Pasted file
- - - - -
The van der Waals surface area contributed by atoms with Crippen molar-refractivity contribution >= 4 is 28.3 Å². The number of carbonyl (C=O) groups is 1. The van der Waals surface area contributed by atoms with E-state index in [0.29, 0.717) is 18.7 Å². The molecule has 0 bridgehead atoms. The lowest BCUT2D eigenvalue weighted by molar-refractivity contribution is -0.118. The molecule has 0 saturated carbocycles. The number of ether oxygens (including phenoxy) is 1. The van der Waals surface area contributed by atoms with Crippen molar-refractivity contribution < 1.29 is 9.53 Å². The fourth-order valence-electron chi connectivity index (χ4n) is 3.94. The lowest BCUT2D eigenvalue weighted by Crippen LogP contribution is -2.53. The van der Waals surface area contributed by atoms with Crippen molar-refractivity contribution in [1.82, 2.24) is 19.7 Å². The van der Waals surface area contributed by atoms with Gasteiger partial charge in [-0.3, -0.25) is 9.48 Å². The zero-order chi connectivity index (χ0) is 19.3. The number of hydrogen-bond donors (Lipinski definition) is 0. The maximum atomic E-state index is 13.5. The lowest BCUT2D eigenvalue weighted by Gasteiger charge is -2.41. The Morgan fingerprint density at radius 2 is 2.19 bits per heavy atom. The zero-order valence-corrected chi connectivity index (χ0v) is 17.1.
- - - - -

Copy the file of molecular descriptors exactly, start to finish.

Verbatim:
The van der Waals surface area contributed by atoms with Crippen molar-refractivity contribution >= 4 is 28.3 Å². The number of carbonyl (C=O) groups is 1. The van der Waals surface area contributed by atoms with E-state index in [0.29, 0.717) is 18.7 Å². The molecule has 0 bridgehead atoms. The lowest BCUT2D eigenvalue weighted by molar-refractivity contribution is -0.118. The molecule has 0 saturated carbocycles. The number of ether oxygens (including phenoxy) is 1. The van der Waals surface area contributed by atoms with Crippen molar-refractivity contribution < 1.29 is 9.53 Å². The fourth-order valence-electron chi connectivity index (χ4n) is 3.94. The lowest BCUT2D eigenvalue weighted by Crippen LogP contribution is -2.53. The van der Waals surface area contributed by atoms with Crippen molar-refractivity contribution in [1.82, 2.24) is 19.7 Å². The van der Waals surface area contributed by atoms with Gasteiger partial charge in [-0.3, -0.25) is 9.48 Å². The zero-order chi connectivity index (χ0) is 19.3. The number of hydrogen-bond donors (Lipinski definition) is 0. The maximum atomic E-state index is 13.5. The lowest BCUT2D eigenvalue weighted by Gasteiger charge is -2.41. The Morgan fingerprint density at radius 2 is 2.19 bits per heavy atom. The zero-order valence-corrected chi connectivity index (χ0v) is 17.1.